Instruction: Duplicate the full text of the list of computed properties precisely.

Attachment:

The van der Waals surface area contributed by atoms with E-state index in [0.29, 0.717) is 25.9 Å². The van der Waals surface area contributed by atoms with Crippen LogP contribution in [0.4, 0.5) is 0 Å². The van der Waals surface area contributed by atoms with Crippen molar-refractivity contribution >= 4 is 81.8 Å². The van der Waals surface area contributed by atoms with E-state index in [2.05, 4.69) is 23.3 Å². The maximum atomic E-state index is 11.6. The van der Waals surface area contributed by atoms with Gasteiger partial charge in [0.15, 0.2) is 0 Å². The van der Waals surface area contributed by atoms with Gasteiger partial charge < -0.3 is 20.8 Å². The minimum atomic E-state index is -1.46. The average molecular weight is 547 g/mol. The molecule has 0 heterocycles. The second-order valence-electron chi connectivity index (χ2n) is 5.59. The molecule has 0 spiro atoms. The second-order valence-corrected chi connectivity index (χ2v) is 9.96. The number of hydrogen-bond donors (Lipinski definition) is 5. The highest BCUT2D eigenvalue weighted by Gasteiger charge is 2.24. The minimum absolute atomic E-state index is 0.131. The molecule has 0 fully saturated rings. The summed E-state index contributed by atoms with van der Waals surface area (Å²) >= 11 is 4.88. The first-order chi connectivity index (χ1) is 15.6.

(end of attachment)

The van der Waals surface area contributed by atoms with E-state index in [0.29, 0.717) is 25.9 Å². The van der Waals surface area contributed by atoms with Crippen LogP contribution in [0.4, 0.5) is 0 Å². The van der Waals surface area contributed by atoms with Crippen molar-refractivity contribution >= 4 is 81.8 Å². The van der Waals surface area contributed by atoms with E-state index in [2.05, 4.69) is 23.3 Å². The maximum atomic E-state index is 11.6. The van der Waals surface area contributed by atoms with Gasteiger partial charge in [0.15, 0.2) is 0 Å². The van der Waals surface area contributed by atoms with Gasteiger partial charge < -0.3 is 20.8 Å². The minimum atomic E-state index is -1.46. The average molecular weight is 547 g/mol. The molecule has 0 heterocycles. The second-order valence-electron chi connectivity index (χ2n) is 5.59. The molecule has 0 spiro atoms. The second-order valence-corrected chi connectivity index (χ2v) is 9.96. The number of hydrogen-bond donors (Lipinski definition) is 5. The highest BCUT2D eigenvalue weighted by Gasteiger charge is 2.24. The minimum absolute atomic E-state index is 0.131. The molecule has 0 fully saturated rings. The summed E-state index contributed by atoms with van der Waals surface area (Å²) >= 11 is 4.88. The first-order chi connectivity index (χ1) is 15.6.